Let's lay down the foundations for one of the architectural marvels of the ancient world: At its height, the city of Angkor was, by several measures, the largest city of the medieval era. With a million people and a footprint larger than modern-day New York, it was arguably the world’s largest pre-industrial city. And at its center lay the magnificent Angkor Wat.
Let's take a little tour around Suryavarman II crowning achievement, the temple that took only 33 years to complete, while Europeans were taking centuries to build their cathedrals. With a two mile long wall, gates large enough to allow elephants to pass and steps so steep that the average person needed to climb them like a ladder, Angkor Wat's every feature was made to be impressive. But what lies at the heart might be surprising...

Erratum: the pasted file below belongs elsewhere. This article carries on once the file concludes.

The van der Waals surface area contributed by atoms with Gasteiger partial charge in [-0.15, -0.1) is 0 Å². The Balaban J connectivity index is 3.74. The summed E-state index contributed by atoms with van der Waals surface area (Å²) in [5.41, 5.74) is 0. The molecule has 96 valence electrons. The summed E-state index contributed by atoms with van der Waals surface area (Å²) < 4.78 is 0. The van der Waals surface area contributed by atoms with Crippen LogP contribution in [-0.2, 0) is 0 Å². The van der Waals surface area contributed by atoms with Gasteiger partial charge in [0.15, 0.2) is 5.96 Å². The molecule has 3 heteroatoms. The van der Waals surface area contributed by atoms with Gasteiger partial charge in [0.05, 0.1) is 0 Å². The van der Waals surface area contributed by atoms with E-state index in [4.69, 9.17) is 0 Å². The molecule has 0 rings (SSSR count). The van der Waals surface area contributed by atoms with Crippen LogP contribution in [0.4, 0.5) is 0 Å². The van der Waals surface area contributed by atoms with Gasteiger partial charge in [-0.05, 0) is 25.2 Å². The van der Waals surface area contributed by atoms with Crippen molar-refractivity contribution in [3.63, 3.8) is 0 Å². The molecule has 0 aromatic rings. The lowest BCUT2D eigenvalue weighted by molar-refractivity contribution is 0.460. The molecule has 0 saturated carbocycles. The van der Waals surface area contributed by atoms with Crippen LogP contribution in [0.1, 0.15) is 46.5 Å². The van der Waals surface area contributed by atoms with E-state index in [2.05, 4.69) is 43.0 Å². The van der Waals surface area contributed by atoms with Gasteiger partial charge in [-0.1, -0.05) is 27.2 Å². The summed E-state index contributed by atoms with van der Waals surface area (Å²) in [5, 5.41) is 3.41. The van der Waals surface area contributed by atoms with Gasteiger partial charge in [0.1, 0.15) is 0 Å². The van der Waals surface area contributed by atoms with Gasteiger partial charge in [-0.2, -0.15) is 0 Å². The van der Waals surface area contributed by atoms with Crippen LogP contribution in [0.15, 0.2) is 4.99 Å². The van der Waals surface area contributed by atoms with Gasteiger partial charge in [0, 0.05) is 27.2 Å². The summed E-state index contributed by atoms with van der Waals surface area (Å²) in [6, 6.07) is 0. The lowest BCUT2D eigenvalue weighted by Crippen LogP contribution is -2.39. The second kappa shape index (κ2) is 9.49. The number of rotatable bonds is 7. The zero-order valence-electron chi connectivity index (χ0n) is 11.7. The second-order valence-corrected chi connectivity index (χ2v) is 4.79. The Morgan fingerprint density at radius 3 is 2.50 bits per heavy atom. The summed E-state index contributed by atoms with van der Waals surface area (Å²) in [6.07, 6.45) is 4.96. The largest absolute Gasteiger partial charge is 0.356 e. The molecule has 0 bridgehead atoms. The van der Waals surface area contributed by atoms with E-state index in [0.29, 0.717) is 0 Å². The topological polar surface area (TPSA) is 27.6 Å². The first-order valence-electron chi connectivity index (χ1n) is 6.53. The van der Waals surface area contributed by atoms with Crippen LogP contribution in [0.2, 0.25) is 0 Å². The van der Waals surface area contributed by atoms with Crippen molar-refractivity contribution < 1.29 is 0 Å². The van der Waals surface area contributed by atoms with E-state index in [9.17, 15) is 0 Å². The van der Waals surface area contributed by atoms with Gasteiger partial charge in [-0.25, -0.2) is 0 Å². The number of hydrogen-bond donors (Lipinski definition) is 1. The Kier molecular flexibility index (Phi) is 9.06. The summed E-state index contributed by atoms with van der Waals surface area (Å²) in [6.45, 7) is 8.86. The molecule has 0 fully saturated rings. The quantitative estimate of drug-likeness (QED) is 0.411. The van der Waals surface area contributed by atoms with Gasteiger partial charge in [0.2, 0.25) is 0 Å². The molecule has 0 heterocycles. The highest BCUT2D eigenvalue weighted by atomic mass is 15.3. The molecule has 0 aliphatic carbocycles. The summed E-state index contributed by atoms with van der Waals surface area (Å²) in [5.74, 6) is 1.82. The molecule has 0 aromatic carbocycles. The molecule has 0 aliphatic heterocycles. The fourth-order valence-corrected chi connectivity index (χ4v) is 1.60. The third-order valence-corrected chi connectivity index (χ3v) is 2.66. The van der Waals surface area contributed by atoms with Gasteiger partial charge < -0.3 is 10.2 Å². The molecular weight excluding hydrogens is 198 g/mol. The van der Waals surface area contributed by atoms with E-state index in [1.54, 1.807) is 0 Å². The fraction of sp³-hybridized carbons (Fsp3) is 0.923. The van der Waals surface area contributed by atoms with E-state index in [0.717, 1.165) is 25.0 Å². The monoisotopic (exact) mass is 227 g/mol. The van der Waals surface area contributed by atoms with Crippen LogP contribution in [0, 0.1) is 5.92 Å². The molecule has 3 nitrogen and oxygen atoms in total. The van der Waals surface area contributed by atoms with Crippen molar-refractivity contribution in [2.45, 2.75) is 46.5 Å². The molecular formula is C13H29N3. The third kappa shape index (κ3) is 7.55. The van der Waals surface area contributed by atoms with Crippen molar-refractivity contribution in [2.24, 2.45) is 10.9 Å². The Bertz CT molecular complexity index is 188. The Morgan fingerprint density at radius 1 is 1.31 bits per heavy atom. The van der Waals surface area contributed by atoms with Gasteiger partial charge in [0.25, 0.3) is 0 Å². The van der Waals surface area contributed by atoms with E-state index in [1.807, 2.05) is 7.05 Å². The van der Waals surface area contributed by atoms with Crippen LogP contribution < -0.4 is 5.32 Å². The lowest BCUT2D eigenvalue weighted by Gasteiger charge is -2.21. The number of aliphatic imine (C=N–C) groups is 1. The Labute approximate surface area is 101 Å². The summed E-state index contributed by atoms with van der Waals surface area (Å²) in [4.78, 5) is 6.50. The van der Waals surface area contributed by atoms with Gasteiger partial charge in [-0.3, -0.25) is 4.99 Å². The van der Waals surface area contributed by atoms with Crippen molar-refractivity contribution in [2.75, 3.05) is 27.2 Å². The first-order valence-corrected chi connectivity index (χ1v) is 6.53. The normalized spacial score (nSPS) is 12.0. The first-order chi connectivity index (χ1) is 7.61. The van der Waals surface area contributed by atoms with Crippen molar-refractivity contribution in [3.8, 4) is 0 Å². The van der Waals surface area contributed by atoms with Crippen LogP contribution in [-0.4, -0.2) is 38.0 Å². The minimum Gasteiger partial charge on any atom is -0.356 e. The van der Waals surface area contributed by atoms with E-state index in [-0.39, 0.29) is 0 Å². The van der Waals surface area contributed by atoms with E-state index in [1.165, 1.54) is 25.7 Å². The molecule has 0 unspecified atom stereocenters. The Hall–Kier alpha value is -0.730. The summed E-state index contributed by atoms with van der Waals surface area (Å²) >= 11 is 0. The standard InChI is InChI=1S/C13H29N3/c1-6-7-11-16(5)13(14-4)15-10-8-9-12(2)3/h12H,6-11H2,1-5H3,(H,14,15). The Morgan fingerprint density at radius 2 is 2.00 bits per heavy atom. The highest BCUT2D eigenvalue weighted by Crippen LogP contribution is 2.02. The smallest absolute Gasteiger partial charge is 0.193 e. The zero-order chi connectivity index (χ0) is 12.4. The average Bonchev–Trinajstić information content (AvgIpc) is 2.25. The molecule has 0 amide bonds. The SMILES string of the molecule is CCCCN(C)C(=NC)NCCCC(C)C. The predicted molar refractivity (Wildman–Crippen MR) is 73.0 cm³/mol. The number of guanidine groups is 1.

Jayavarman VII, a Buddhist pacifist, was forced to give up his pacifism and rise to the throne at the age of 60. But once seated on the throne, he built Angkor Thom. The architecture was a fusion of buddhist and hindu stylings and included a comprehensive medical system. But will Angkor be able to stand after Jayavarman VII has passed?
We've talked about the magnificence of Angkor at its peak, but how did this sprawling metropolis become a city of ruins? The city of Angkor depended on the reliability of the seasonal monsoon. Several decades of drought left them with little choice than to modify the whole water system. But when the waters returned, they returned in force. As did enemy forces. Thus begins the death spiral of the city of Angkor.
After its decline, Angkor had become the Ancient, Lost City so prominent in our pop culture. Just one problem: Angkor was neither ancient (having declined around the same time as Hundred Years War) nor lost (people still lived there!). That didn't stop the European visitors from trying to invent all kinds of stories for how this city could possibly exist, and stealing parts of the temple to bring back home. But despite all the hardships Angkor faced, it managed to become a national symbol for Cambodia and still remains to this day.